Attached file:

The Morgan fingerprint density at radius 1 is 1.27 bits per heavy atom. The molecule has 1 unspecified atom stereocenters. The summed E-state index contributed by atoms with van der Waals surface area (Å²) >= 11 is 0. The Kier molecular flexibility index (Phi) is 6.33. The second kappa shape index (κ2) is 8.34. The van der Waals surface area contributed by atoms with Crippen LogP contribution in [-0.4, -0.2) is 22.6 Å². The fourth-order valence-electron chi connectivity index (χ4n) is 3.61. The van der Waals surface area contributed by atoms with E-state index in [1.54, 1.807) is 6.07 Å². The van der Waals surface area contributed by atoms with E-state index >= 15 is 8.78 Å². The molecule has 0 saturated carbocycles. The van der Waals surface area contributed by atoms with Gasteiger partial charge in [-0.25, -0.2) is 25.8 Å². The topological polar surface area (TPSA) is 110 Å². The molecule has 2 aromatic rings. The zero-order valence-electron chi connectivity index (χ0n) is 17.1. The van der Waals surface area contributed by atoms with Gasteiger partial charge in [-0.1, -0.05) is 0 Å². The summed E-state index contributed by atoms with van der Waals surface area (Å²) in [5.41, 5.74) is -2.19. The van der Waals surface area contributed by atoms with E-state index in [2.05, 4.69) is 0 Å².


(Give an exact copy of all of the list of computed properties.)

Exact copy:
The Morgan fingerprint density at radius 1 is 1.27 bits per heavy atom. The molecule has 1 unspecified atom stereocenters. The summed E-state index contributed by atoms with van der Waals surface area (Å²) >= 11 is 0. The Kier molecular flexibility index (Phi) is 6.33. The second kappa shape index (κ2) is 8.34. The van der Waals surface area contributed by atoms with Crippen LogP contribution in [-0.4, -0.2) is 22.6 Å². The fourth-order valence-electron chi connectivity index (χ4n) is 3.61. The van der Waals surface area contributed by atoms with E-state index in [1.54, 1.807) is 6.07 Å². The van der Waals surface area contributed by atoms with E-state index >= 15 is 8.78 Å². The molecule has 0 saturated carbocycles. The van der Waals surface area contributed by atoms with Gasteiger partial charge in [-0.25, -0.2) is 25.8 Å². The topological polar surface area (TPSA) is 110 Å². The molecule has 2 aromatic rings. The zero-order valence-electron chi connectivity index (χ0n) is 17.1. The van der Waals surface area contributed by atoms with Gasteiger partial charge in [-0.1, -0.05) is 0 Å². The summed E-state index contributed by atoms with van der Waals surface area (Å²) in [5.41, 5.74) is -2.19. The van der Waals surface area contributed by atoms with E-state index in [2.05, 4.69) is 0 Å².